Barclays is getting its comeuppance. Where people break the regulations of their industry or the law of the land then they should face the appropriate punishment. We don’t know how deep the rot is – the question is how to find out? Because while Barclays, and maybe others, did it, it was at best with politicians turning a blind eye, at worse creating a regime which in essence encouraged such cheating. And here we get to the heart of the problem. For three decades, financialised capital in the UK has become so powerful that it has pulled the strings of the politicians. So how can the puppets now investigate the puppet masters? Only an independent and public inquiry can get to the truth. If that happens, the City will never be the same again. That is why such an inquiry will be resisted.
Neal Lawson is chair of the pressure group Compass and author of the book All Consuming.
The focus on Barclays is because it was the first to settle, but it won’t be the only culprit and we will have to find out what happens next. Certainly, Barclays’ management and compliance team deserve the flak they are getting, but the regulators should be under fire too. The City press have expressed concerns about the Libor-setting process for years – all through the 2008 crisis they carried rumours of misleading rate reporting. In 2008, Sir Mervyn King was alarmed enough to press for changes, but gave up because the Bank of England did not have regulatory responsibility. How did the FSA miss all that and fail to investigate in a timely fashion? It seems a case of the same regulatory inattention and inactivity that allowed the 2008 crisis to develop. When you leave the keys in the front door, you cannot wholly blame the burglar.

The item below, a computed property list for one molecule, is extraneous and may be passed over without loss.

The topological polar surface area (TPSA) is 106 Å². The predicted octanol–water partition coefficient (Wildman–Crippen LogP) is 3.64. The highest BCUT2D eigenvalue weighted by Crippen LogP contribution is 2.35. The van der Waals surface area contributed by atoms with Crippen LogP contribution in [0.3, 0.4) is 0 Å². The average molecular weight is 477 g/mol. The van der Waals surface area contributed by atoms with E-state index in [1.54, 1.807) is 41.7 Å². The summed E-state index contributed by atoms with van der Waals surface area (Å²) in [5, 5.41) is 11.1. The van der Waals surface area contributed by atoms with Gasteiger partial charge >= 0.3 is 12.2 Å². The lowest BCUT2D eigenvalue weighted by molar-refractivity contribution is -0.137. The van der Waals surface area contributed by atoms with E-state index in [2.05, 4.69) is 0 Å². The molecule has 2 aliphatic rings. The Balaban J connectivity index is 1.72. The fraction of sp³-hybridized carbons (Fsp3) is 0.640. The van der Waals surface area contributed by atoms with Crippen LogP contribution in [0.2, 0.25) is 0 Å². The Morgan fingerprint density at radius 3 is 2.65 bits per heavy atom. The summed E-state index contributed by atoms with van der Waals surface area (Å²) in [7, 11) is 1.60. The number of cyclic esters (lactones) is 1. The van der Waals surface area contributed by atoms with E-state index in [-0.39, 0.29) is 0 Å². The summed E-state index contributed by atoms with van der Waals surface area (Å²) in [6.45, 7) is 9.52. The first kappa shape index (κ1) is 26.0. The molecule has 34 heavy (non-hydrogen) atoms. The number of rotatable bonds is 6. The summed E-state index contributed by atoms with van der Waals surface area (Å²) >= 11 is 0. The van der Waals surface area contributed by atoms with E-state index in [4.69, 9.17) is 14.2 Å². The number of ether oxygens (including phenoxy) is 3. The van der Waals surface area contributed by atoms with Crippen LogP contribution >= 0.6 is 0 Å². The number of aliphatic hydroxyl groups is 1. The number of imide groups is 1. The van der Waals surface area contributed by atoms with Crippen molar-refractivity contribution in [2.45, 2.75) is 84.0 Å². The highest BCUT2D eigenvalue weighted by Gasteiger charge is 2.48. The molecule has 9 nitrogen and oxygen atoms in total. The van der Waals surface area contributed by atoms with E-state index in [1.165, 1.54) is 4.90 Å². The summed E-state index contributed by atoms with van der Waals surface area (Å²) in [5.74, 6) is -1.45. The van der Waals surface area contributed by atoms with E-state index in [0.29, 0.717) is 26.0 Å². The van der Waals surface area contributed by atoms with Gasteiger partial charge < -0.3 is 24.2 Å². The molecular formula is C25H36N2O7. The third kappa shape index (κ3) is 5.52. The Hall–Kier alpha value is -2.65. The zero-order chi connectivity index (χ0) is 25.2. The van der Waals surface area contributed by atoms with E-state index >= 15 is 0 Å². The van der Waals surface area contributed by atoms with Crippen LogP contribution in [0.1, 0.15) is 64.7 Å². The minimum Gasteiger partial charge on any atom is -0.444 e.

Tim Ambler is a senior fellow of the Adam Smith Institute.
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